Risky indoor events should only be allowed to be attended by vaccinated people, says Abdool Karim
Prof Salim Abdool Karim, former head of the ministerial advisory committee on Covid-19, has proposed that those who are not vaccinated should not be allowed at indoor settings amid the Omicron variant.
Speaking at a government press briefing on Monday, Abdool Karim raised concerns about the increase in Covid-19 cases, saying indoor events should only be allowed to be attended by vaccinated people.
He said the restriction was based on the fact that vaccinated people are less likely than unvaccinated people to have severe Covid-19.
“Even though we are likely to see reinfections and breakthrough infections, vaccinated people are less likely to have severe Covid-19. So one of the things is to restrict risky situations, particularly indoors, to vaccinated people only,” said Abdool Karim.
By the end of the week, the country could see over 10,000 cases if certain measures are not put in place quickly, he warned.
He said he was amazed at how fast the numbers were going up given that the country had low transmission until barely a week ago.
“We expected and prepared for a new variant as far back as September. However, we did not know when it would come,” he said.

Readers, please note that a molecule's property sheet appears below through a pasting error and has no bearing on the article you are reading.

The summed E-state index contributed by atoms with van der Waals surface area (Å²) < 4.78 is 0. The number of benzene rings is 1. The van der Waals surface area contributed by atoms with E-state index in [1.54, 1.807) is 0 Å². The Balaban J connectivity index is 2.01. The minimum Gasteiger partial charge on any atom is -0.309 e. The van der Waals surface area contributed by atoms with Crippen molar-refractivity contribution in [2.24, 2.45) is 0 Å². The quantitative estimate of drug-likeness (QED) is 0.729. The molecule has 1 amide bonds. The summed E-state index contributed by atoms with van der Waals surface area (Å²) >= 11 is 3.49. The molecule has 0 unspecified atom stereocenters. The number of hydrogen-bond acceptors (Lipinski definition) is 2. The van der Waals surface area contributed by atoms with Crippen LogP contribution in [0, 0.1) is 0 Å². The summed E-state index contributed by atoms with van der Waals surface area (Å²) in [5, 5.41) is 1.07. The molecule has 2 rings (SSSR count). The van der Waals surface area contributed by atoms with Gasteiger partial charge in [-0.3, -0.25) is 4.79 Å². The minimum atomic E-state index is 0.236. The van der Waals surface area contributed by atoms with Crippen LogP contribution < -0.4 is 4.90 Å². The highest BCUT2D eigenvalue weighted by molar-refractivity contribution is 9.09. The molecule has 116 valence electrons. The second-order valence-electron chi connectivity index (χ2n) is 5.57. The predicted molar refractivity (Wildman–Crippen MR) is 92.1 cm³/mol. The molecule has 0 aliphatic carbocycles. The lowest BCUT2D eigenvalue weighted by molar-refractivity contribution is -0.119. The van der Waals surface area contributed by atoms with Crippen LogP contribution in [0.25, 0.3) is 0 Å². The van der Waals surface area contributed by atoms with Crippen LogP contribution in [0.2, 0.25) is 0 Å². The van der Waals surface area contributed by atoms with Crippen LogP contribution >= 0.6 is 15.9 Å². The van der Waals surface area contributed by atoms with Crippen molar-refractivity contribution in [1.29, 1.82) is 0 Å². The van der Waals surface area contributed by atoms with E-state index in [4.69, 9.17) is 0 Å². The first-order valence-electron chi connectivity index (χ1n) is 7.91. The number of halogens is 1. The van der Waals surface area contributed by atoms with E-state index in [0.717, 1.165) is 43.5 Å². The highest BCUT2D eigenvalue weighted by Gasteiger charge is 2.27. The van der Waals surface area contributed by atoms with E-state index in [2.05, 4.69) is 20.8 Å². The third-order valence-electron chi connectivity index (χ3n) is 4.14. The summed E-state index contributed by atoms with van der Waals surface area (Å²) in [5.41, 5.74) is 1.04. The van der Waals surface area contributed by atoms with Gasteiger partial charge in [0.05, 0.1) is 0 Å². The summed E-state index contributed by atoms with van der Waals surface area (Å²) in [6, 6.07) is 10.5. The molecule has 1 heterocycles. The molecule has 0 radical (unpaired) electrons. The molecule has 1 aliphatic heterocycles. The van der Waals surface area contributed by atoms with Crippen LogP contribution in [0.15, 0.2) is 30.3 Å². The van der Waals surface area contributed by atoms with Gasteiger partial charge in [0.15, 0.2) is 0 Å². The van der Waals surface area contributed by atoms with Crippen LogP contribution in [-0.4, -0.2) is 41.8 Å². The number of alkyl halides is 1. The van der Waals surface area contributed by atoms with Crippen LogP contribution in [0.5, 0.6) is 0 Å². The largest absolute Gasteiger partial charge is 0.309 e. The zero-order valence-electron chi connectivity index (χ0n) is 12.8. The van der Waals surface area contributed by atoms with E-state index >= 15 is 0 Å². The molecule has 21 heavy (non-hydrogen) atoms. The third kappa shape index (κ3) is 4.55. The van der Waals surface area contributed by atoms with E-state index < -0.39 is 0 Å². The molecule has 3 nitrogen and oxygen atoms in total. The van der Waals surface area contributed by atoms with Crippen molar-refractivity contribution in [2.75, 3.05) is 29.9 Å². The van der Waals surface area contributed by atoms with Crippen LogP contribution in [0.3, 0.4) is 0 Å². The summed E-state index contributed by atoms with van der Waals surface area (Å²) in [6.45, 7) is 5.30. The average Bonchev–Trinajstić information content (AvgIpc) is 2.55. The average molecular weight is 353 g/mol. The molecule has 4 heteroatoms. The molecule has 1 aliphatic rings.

On Sunday, during his address to the nation, President Cyril Ramaphosa said he was not impressed with the low vaccination rates and the country was looking at making vaccines mandatory.
“Government has set up a task team that will undertake broad consultations on making vaccination mandatory for specific activities and locations,” he said.
“The task team will report to the interministerial committee on vaccination chaired by the deputy president, which will make recommendations to cabinet on a fair and sustainable approach to vaccine mandates.”
Ramaphosa said the introduction of such measures was a difficult and complex issue, but was necessary to fight the spread of the virus.
“If we do not address this seriously and as a matter of urgency, we will continue to be vulnerable to new variants and will continue to suffer new waves of infection,” he said.
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